By Nicola Terry
Moving to zero carbon heating in homes is going to be a significant change to our heating patterns. Many of us have central heating with a gas or oil boiler. There is talk of gas boilers being converted to hydrogen – but this will take many years even if it happens. The majority of homes how have central heating and for these the obvious switch will be to a heat pump because that is by far the most efficient way to heat with electricity. However, heat pumps are best used to provide gentle heat over long periods whereas we are used to heating for short periods on demand.
In this post we take a look at our current heating habits, as determined by the Energy Follow Up Survey , part of the English Housing Survey. You could be forgiven for missing the fanfare (there wasn’t one), but EFUS is one of the most significant releases of information about current heating practices in UK homes, only published once a decade. EFUS is a complicated survey of several thousand households, comprising questionnaires and, in some cases, temperature logging over several weeks in winter and summer. The original surveys were done in 2017, but temperature logging continued into 2019 and the latest reports have only recently been published.
What timer controls do we use?
The diagram below shows the heating types and typical central heating timer controls. It shows that a fifth of households are used to turning their heating on and off manually.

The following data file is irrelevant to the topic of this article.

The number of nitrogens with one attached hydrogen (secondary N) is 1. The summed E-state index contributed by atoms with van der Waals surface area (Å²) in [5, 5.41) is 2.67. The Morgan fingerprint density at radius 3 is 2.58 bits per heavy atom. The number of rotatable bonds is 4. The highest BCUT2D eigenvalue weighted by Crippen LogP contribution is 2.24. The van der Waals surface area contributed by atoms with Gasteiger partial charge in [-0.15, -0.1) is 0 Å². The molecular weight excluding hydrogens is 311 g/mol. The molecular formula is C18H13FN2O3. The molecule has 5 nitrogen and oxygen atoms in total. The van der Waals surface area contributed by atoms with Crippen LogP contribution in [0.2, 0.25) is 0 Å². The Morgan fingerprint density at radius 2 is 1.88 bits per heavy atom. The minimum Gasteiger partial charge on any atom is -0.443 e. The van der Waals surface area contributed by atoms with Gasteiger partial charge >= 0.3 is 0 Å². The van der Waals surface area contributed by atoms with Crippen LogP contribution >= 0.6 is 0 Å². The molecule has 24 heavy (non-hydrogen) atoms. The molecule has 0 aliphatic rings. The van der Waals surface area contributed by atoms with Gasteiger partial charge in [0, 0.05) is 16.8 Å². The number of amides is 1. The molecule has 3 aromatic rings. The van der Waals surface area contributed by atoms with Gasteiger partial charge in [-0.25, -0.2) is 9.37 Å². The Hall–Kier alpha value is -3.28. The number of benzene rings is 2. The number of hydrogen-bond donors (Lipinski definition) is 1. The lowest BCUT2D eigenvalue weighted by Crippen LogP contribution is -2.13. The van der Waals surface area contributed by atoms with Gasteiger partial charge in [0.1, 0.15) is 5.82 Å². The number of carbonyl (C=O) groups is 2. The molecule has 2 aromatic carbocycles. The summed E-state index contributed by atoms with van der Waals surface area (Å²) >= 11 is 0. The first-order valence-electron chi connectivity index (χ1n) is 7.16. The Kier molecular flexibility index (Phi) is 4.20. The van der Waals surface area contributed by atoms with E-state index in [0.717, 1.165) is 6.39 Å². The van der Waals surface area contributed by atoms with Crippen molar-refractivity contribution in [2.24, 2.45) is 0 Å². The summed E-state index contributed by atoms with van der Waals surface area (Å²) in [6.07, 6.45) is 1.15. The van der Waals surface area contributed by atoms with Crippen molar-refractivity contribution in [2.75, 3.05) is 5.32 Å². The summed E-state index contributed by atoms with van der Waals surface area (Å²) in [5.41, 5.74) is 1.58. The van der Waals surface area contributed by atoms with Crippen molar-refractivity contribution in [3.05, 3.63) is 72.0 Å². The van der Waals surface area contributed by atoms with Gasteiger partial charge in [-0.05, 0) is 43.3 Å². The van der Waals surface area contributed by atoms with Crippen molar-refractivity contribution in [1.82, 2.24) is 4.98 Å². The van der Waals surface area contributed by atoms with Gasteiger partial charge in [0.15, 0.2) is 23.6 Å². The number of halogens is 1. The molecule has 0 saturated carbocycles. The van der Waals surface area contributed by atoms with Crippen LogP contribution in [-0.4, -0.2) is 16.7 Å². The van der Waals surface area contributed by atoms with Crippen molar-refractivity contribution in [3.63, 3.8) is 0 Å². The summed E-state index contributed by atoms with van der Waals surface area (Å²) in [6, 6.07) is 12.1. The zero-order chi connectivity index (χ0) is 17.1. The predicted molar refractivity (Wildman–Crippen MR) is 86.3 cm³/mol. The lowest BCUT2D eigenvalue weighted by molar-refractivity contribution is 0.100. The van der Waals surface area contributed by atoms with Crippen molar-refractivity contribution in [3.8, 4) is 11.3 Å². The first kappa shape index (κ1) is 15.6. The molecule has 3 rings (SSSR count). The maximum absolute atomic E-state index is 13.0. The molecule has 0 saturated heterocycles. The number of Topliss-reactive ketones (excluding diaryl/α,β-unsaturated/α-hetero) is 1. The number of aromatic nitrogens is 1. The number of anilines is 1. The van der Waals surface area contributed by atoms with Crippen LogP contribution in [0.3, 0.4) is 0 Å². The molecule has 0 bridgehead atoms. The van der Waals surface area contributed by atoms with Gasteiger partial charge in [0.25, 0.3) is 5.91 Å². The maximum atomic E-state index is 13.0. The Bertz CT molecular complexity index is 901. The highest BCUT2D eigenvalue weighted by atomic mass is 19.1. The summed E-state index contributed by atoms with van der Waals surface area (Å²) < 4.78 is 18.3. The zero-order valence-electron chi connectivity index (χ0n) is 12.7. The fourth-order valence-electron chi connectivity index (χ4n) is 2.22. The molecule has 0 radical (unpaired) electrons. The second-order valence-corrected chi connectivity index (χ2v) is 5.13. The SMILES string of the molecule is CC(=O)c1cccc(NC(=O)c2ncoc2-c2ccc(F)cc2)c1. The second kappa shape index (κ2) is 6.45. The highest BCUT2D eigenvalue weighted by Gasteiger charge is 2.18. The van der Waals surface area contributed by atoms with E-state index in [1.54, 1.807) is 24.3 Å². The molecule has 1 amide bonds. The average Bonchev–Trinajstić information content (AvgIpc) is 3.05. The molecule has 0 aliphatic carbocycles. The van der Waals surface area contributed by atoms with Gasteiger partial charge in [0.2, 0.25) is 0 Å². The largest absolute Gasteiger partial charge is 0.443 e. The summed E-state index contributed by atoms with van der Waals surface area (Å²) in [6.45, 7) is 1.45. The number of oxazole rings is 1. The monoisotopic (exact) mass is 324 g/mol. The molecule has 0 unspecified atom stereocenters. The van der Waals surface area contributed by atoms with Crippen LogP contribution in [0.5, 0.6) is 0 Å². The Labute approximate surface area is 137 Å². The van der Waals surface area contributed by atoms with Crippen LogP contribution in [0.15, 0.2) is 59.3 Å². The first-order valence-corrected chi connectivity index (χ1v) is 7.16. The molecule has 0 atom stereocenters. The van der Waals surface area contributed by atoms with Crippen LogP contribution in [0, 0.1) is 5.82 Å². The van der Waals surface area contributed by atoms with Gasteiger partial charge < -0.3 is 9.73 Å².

Existing electric heating systems will not need to change in order to be low carbon (savings will accrue because of continued decarbonisation of the grid). These systems are usually installed in smaller homes and flats, and even though a heat pump could be more efficient there may not be room. ‘Other’ heating means solid fuel, gas fire or communal heating. This might well need to change.
For central heating with a heat pump, the standard recommendation is to heat all the time. This allows you to use a lower radiator temperature and get more efficiency from your heat pump. If you prefer not to do this, you should not ramp the temperature up quickly. For example, you might allow the temperature to drop 2°C overnight and then turn it up in two stages in the morning, with an hour for each stage. Homes that are well insulated will not cool down much anyway, and heating for longer will not add much to bills. However, for inefficient homes, heating all day can add 20% or more to the bill.
What do our heating patterns look like?
For homes with central heating, the most common heating pattern is twice a day heating, but it is very variable. On weekdays, the following are typical:
- No regular pattern (28%) – heating typically 5-10 hours on a week day
- Regularly twice a day (58%) – total 7 hours’ heating
- Regularly three times a day (19%) – 7.5 hours’ heating
- Regularly once a day (23%) – 14.5 hours’ heating
At weekends households heat for a little longer, and a few more households heat once a day (27%).
Tenants in social housing (registered social landlord or council housing) have slightly shorter hours of heating – about one hour less – and households with pensioners tend to heat a little longer, but just an extra hour.
What temperature controls do we have and how do we use them?
Most homes with central heating have a main thermostat and TRVs. However, 11% have TRVs with no thermostat and 10% have thermostats but no TRVs. In homes with TRVs they can be used to turn the heating off in rooms that are rarely used. Over a third of households do this.